Tackling the world's top problems
University of Adelaide international trade economist Professor Kym Anderson is taking part in a global project to find the best solutions to the world's biggest challenges.
Professor Anderson and nine other authors will face a panel of leading international economists, including five Nobel Laureates, at the Copenhagen Consensus 2008 in Denmark from 25-30 May, to rank priorities for action to solve these problems.
Professor Anderson was Lead Economist for Trade Policy at the World Bank from May 2004, until he returned to the University of Adelaide's School of Economics in August 2007 as George Gollin Professor of Economics.
At the Copenhagen Consensus, he is the lead author of a paper analysing one of the 10 "biggest challenges": reducing trade and migration barriers. The other challenges are: air pollution, conflicts, diseases, education, global warming, malnutrition and hunger, sanitation and water, terrorism, and women and development.
His paper, with co-author Professor L. Alan Winters of the University of Sussex, analyses costs versus benefits of liberalising global trade and international migration. Professor Winters is also a Senior Affiliate of the University of Adelaide's Centre for International Economic Studies.
"We are looking at the economic consequences of trade reforms and, in a parallel way, what would happen if we opened up markets to the movement of workers from poor to rich countries at a slightly faster rate than has happened in the past," said Professor Anderson.
"If you had $75 billion to spend solving the world's 10 biggest problems, we want to see how much bang for your buck would result from addressing them with the opportunities currently available. And we're looking at how the benefits net of costs would rank against other actions, such as eradicating malaria or boosting education."
The paper concludes that multilateral gradual reductions in subsidies and trade barriers, and in restrictions on the international movement of labour, would yield huge economic benefits at relatively little economic cost, and would contribute enormously to reducing global inequality and poverty including via faster economic growth.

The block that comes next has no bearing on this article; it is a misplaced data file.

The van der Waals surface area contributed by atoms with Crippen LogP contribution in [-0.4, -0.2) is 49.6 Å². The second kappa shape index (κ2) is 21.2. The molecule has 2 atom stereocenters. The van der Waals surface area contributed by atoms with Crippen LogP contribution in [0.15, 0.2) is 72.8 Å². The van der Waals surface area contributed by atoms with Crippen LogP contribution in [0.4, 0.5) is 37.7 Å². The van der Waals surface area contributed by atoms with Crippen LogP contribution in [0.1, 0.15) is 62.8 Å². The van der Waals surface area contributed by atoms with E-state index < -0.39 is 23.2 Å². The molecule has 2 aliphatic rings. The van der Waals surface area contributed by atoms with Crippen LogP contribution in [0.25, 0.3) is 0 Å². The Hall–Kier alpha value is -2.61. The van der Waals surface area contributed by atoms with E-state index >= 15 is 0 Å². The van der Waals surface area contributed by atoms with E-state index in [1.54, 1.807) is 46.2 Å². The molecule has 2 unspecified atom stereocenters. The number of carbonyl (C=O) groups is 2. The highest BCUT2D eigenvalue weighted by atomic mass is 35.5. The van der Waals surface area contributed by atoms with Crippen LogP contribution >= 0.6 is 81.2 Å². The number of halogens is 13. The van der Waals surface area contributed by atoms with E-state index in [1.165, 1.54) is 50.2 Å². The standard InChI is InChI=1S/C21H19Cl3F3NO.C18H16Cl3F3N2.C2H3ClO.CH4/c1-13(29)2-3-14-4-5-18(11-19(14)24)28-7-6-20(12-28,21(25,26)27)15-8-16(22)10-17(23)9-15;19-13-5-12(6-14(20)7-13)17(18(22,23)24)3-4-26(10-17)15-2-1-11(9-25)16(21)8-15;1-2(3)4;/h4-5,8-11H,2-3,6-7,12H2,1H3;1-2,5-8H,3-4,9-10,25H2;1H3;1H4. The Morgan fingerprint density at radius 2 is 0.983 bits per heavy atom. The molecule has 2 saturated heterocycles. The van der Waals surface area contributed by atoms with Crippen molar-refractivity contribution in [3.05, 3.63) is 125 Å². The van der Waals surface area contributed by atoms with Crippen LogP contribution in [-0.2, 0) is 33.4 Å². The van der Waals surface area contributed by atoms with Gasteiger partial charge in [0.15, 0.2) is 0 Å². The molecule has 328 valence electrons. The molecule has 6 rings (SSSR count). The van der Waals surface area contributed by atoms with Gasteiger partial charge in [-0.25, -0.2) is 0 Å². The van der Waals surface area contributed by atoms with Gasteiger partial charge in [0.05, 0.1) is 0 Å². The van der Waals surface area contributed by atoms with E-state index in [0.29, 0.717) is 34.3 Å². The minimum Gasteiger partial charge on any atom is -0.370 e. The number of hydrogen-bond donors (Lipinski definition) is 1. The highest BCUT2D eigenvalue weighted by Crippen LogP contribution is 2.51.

The World Trade Organization's Doha round of negotiations is already aimed at liberalisation of global trade.
"The opportunity to achieve these trade reforms is sitting there before us with the Doha multilateral trade negotiations," said Professor Anderson.
The Copenhagen Consensus paper is based on Professor Anderson's World Bank work on global modelling of the economic consequences of various possible outcomes of the trade negotiations, as well as Professor Winters's analysis of migration.
Meanwhile, Professor Anderson is completing a major study on the long history of agricultural and trade distortions over the past half-century, covering 75 countries and 90% of the world's economy. Seven books will be published from this work.
Professor Anderson is the foundation Director of the University's Centre for International Economic Studies. Recently, along with the Executive Director of the University's Institute for International Trade, Dr Andrew Stoler, he was appointed to an expert group investigating Australia's approach to free trade agreements as part of Trade Minister Simon Crean's review of Australia's export policies and programs.
Story by Robyn Mills